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Discussion Starter · #1 ·
I took on this project because I could see the benefit of reducing a strong colony after the honey flow to prevent swarming and aid in boosting young weaker nucleus colonies heading into fall to increase their ability to store pollen and honey to prepare for the long winters up here in Wisconsin.

I am not thinking of this for any spring splits...if I were to split colonies in spring to stop a swarm, I would just split out brood frames/bees into another box, add a queen cell or queen and let them go.... but if those splits were not strong by fall, I could use this shook swarm method to boost those colonies. Enjoy.

 

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Nice one. Shake-off hoppers - very useful bits of kit. Some years ago I was faced with the challenge of how best to shake bees off into a narrow slot (one half of a divided 6-frame nuc) without dumping them all over the place. This is what I came up with:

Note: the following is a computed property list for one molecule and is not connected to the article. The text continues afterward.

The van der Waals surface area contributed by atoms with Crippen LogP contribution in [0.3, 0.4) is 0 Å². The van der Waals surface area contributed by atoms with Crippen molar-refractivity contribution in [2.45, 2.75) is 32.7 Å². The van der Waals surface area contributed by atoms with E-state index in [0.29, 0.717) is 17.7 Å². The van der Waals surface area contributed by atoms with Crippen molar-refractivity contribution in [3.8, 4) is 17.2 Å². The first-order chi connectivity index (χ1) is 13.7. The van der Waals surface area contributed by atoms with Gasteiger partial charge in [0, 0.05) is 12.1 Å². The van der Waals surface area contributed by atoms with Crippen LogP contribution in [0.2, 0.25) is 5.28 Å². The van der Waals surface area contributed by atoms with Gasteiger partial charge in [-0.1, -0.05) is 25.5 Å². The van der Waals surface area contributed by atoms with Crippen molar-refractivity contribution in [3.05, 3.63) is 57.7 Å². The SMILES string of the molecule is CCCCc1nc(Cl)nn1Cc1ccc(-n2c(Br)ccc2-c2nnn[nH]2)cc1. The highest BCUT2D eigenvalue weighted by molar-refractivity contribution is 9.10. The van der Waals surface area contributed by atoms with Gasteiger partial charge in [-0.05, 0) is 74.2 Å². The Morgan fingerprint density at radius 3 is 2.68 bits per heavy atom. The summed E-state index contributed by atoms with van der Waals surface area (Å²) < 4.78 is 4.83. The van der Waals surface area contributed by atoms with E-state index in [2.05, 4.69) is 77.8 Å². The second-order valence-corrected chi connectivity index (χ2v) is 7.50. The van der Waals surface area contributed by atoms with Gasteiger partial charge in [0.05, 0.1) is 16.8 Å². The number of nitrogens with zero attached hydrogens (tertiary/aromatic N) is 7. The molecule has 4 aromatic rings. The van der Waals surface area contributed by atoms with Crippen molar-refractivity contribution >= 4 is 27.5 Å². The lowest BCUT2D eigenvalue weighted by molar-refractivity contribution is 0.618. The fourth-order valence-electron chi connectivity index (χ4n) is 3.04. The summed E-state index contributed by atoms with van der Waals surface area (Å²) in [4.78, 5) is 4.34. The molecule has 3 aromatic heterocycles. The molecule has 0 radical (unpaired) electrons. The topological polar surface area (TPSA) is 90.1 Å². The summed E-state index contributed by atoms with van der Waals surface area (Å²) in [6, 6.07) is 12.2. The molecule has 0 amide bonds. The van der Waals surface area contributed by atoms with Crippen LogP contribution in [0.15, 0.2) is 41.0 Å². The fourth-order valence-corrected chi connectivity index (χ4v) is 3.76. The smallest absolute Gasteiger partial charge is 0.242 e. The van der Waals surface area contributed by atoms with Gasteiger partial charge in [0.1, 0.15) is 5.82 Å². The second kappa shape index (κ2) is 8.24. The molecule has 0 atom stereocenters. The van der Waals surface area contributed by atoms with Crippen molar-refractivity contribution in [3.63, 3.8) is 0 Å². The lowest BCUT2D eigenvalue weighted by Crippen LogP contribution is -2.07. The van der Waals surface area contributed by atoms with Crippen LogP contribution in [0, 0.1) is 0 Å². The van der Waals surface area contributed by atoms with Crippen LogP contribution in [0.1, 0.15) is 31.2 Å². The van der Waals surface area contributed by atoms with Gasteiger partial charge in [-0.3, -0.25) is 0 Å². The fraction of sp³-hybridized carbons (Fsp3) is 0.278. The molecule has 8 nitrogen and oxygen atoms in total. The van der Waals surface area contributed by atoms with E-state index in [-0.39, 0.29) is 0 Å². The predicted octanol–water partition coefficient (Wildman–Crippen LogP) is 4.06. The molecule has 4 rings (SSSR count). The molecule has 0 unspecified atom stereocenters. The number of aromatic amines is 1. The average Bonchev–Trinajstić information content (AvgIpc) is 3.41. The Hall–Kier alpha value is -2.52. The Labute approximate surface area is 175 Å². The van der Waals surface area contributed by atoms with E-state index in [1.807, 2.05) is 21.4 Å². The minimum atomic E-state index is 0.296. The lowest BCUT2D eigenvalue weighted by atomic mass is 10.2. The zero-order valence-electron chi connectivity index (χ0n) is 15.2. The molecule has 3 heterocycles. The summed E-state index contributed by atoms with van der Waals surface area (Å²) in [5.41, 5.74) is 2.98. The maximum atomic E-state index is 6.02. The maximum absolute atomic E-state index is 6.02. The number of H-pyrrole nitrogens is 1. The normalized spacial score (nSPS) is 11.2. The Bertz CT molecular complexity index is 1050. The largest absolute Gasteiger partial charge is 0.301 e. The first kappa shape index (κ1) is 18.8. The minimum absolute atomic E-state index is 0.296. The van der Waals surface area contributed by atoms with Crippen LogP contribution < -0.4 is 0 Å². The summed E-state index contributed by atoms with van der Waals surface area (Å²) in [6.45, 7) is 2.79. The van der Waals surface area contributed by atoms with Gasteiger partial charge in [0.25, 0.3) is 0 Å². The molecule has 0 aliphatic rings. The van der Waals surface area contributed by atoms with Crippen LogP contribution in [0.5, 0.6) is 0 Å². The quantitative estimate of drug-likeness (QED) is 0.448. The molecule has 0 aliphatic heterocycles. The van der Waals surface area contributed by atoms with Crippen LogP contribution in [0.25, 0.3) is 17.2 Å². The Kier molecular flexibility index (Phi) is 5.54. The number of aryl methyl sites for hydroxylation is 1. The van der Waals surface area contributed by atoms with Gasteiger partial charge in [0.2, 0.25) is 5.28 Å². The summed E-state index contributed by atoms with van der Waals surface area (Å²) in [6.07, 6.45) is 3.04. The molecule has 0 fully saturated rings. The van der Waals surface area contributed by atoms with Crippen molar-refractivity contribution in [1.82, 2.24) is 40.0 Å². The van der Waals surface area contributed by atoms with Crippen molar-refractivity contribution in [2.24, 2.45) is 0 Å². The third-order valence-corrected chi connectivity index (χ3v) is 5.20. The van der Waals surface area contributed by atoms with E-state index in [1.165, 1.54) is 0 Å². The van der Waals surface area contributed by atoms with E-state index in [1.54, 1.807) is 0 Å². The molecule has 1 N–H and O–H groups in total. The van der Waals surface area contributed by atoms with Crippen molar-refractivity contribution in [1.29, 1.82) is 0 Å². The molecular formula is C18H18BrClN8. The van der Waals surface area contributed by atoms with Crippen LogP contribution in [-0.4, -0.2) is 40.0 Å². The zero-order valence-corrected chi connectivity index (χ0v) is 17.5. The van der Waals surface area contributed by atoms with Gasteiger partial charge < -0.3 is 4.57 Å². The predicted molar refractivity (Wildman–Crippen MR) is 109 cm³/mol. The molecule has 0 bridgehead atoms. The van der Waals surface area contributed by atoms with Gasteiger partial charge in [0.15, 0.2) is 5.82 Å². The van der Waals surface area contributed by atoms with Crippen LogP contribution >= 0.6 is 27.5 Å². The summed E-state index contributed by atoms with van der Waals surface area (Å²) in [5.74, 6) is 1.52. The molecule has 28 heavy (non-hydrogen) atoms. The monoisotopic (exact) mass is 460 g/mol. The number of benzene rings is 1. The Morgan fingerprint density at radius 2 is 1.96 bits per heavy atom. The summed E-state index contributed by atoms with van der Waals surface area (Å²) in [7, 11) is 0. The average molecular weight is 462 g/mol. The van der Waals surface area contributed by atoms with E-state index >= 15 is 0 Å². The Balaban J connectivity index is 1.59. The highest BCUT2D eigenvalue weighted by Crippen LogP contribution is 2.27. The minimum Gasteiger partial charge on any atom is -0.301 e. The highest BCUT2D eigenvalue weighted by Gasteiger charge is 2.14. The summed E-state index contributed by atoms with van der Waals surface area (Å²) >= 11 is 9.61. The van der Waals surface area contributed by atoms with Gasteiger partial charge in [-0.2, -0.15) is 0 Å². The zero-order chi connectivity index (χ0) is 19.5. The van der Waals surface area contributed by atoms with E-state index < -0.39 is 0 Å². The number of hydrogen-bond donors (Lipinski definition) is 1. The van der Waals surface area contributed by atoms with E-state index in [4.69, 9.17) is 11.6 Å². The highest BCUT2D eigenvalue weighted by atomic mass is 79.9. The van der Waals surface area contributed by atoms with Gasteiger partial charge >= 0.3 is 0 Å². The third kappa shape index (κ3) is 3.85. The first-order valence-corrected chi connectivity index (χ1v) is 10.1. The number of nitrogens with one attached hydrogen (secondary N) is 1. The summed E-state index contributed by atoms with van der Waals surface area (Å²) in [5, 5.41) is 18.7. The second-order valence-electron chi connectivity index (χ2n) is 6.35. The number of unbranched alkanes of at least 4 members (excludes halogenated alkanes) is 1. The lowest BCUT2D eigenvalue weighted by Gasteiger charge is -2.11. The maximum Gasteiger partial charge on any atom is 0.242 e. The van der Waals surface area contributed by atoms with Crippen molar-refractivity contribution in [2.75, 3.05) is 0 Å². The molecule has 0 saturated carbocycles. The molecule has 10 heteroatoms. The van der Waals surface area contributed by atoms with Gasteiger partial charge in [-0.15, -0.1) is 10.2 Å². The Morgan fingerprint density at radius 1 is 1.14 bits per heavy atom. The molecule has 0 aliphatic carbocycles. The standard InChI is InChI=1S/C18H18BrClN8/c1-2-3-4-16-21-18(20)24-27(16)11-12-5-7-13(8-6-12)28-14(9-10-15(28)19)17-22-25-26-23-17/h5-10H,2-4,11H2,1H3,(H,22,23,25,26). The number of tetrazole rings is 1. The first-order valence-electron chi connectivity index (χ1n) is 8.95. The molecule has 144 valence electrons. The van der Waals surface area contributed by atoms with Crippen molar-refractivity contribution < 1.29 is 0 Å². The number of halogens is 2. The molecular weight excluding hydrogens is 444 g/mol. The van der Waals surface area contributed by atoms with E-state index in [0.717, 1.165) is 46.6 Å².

That doesn't show it's shape very well - here's a better shot of it in the shed, upside down and collecting dust ...



A great bit of kit - wouldn't be without one now - use it nearly every time I'm shaking bees off a comb.
LJ
 

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Discussion Starter · #3 ·
Nice one. Shake-off hoppers - very useful bits of kit. Some years ago I was faced with the challenge of how best to shake bees off into a narrow slot (one half of a divided 6-frame nuc) without dumping them all over the place. This is what I came up with:



A great bit of kit - wouldn't be without one now - use it nearly every time I'm shaking bees off a comb.
LJ
Well done!
 
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